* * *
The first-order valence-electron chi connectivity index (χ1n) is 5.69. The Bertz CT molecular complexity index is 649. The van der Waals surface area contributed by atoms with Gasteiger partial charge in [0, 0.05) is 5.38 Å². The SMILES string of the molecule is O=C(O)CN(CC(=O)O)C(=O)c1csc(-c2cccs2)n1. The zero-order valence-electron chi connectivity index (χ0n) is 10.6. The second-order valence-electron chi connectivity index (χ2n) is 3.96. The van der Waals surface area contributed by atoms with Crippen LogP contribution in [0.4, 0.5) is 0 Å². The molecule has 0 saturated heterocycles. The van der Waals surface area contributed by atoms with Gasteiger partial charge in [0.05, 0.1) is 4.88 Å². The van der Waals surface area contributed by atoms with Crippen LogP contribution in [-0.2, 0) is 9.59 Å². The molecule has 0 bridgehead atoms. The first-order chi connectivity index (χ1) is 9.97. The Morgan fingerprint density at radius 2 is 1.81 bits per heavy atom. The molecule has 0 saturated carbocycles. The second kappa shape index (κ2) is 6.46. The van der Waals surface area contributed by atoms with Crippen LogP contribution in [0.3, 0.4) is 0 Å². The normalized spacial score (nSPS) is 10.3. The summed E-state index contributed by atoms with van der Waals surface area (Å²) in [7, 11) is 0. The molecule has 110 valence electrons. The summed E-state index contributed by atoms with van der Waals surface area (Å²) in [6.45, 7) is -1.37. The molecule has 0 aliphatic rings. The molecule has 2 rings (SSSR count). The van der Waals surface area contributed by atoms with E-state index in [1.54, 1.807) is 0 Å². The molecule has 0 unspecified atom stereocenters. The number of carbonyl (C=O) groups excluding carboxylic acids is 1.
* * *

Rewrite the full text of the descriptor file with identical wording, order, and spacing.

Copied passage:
The first-order valence-electron chi connectivity index (χ1n) is 5.69. The Bertz CT molecular complexity index is 649. The van der Waals surface area contributed by atoms with Gasteiger partial charge in [0, 0.05) is 5.38 Å². The SMILES string of the molecule is O=C(O)CN(CC(=O)O)C(=O)c1csc(-c2cccs2)n1. The zero-order valence-electron chi connectivity index (χ0n) is 10.6. The second-order valence-electron chi connectivity index (χ2n) is 3.96. The van der Waals surface area contributed by atoms with Crippen LogP contribution in [0.4, 0.5) is 0 Å². The molecule has 0 saturated heterocycles. The van der Waals surface area contributed by atoms with Gasteiger partial charge in [0.05, 0.1) is 4.88 Å². The van der Waals surface area contributed by atoms with Crippen LogP contribution in [-0.2, 0) is 9.59 Å². The molecule has 0 bridgehead atoms. The first-order chi connectivity index (χ1) is 9.97. The Morgan fingerprint density at radius 2 is 1.81 bits per heavy atom. The molecule has 0 saturated carbocycles. The second kappa shape index (κ2) is 6.46. The van der Waals surface area contributed by atoms with Crippen LogP contribution in [0.3, 0.4) is 0 Å². The normalized spacial score (nSPS) is 10.3. The summed E-state index contributed by atoms with van der Waals surface area (Å²) in [7, 11) is 0. The molecule has 110 valence electrons. The summed E-state index contributed by atoms with van der Waals surface area (Å²) in [6.45, 7) is -1.37. The molecule has 0 aliphatic rings. The molecule has 2 rings (SSSR count). The van der Waals surface area contributed by atoms with E-state index in [1.54, 1.807) is 0 Å². The molecule has 0 unspecified atom stereocenters. The number of carbonyl (C=O) groups excluding carboxylic acids is 1.